The U.S. Secretary of Transportation, Pete Buttigieg (pronounced “boot-a-judge”) is making a splash this week. He seems to be everywhere, giving media interviews and testifying before Congress.
The Secretary’s timing is no happenstance (nothing is, in Washington). It comes amid increasing vexation among Democratic Party pooh-bahs and mouthpieces who are now saying the quiet part out loud: Joe Biden is too old, too feeble and too unpopular to even think of running for re-election for president in 2024.
Enter presidential wannabe, Pete Buttigieg, to evangelize on the that old-time Party religion, climate change.
The climate “crisis” is the Democratic Party’s dogma; the embrace of which is a minimum requirement of every elected official with a “D” by his-her-he-she-they-their name. Mr. Buttigieg stepped right up to the plate this week and hit it out of the park.
Before the House Committee on Transportation and Infrastructure, Secretary Pete made one of the most tin-eared, tone-deaf statements by a politician: “The more pain we are all experiencing from the high price of gas, the more benefit there is for those who can access [an] electric vehicle” (emphasis mine).
In other words, electric vehicles are a luxury item obtainable by upper income and the wealthy (“for those”), and everyone else needs to suffer high gasoline prices because, after all, we need to “transition” to so-called cleaner greener energy. He made no pretention of empathy for the average American stuck with high fuel costs.
Even President Biden and his spokespeople dare not reveal such insouciance.
It matters not that Secretary Buttigieg had no answer to the reality that the electric grid in America cannot support tens of millions of electric vehicles. That’s tomorrow’s problem for someone else. Every day — especially in July, north of the Equator — is for pontificating on climate
Climate change is at or very close to the bottom of Americans’ concerns, especially in the new runaway inflation era with its very real, deleterious effect on living standards.
Pete Buttigieg, however, does not care about the average American at the moment, if ever. He has larger ambitions of exploiting climate issues to catapult him to the presidency. That means his first concern are wealthy Democratic Party donors, a vast number of whom are fanatical about climate change.
Secretary Pete knows from his first run for president in 2020 that securing electric-vehicle-loads of early donor cash from wealthy elites provides a huge advantage in securing the Party’s presidential nomination. Being a climate extremist, no matter how obtuse or absurd, is how you prepare for a run at the White House.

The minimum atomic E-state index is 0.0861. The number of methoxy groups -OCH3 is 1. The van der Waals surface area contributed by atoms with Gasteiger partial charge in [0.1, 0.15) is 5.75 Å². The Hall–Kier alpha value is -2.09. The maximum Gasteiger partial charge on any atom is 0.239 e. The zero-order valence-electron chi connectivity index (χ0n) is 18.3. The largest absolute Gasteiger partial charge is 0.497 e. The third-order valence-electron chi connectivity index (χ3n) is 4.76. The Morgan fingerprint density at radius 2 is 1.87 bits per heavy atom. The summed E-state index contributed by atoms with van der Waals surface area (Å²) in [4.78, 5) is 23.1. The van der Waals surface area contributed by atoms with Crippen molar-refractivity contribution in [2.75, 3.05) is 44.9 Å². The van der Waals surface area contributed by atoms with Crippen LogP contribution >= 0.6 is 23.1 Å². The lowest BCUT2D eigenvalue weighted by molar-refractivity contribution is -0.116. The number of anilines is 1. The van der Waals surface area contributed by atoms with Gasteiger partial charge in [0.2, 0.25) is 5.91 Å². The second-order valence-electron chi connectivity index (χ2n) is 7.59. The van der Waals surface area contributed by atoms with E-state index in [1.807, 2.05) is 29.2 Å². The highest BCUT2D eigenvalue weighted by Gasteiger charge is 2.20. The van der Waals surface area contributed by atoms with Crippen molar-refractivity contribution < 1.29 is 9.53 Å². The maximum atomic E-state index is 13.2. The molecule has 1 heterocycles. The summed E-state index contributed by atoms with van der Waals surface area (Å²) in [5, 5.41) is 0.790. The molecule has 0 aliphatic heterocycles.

Pete Buttigieg is angling to be the climate donors’ guy (I mean, person). And, why not? His name invariably appears on every media short list for the next president.
Being a candidate for the people, the little guy, comes much later in the presidential cycle, after one locks up the Party’s nomination. First things first.
Becoming Secretary of Transportation is among the least interesting cabinet positions to hold, down there with being Secretary of Housing and Urban Development. These massive bureaucracies more or less run by themselves. A crisis that involves transportation, such as the air traffic controllers strike in 1981 or the supply chain calamity of today, necessitates presidential leadership and reliance on policy experts and business leaders, less so the secretary, and much less so, this secretary.
No one is counting on Pete Buttigieg to manage anything or fix a problem, which is why he felt no compunction last summer about taking family leave for two-plus months. Almost no one noticed until his leave time was ending, and no one missed his absence.
But Mr. Buttigieg is no fool. Being Secretary of Transportation gives him a platform not to oversee or repair the nation’s vast transportation systems, about which he cares not a whit, but to evangelize on the Gospel of Climate Change, which he’s done since his first day on the job.
That is why he talks obsessively about electric vehicles, or asphalt contributing to climate change, or mileage taxes on Americans driving their cars; that’s why he’s pushing unauthorized carbon emission mandates and wanting bullet trains everywhere, notwithstanding the colossal boondoggles in California and Texas.
That is why Pete performed his virtue-signaling stunt last year of riding his bicycle to the White House for a cabinet meeting, contrasting himself from his colleagues pulling up in gas-guzzling SUVs. (As I wrote at the time, he didn’t count on the media exposing his chicanery of being driven in the Department’s SUV to then ride his bike for the last few blocks.)
The likely next step for Secretary Pete will be to announce his resignation following the mid-term elections. If predictions of big losses by Democrats in Congress occur, President Biden will get blamed and be pressured to announce he is not running for re-election. Then with great alacrity will the former Transportation Secretary announce his campaign.
Keep your eye on Secretary Pete Buttigieg, a man (person) on a climate mission to be the next president of the United States of America!
Peter Murphy is Senior Fellow at the Committee for a Constructive Tomorrow (CFACT), a Washington, D.C.-based not-for-profit entity that promotes free-market, technological solutions to environment and energy challenges (@PeterMurphy26).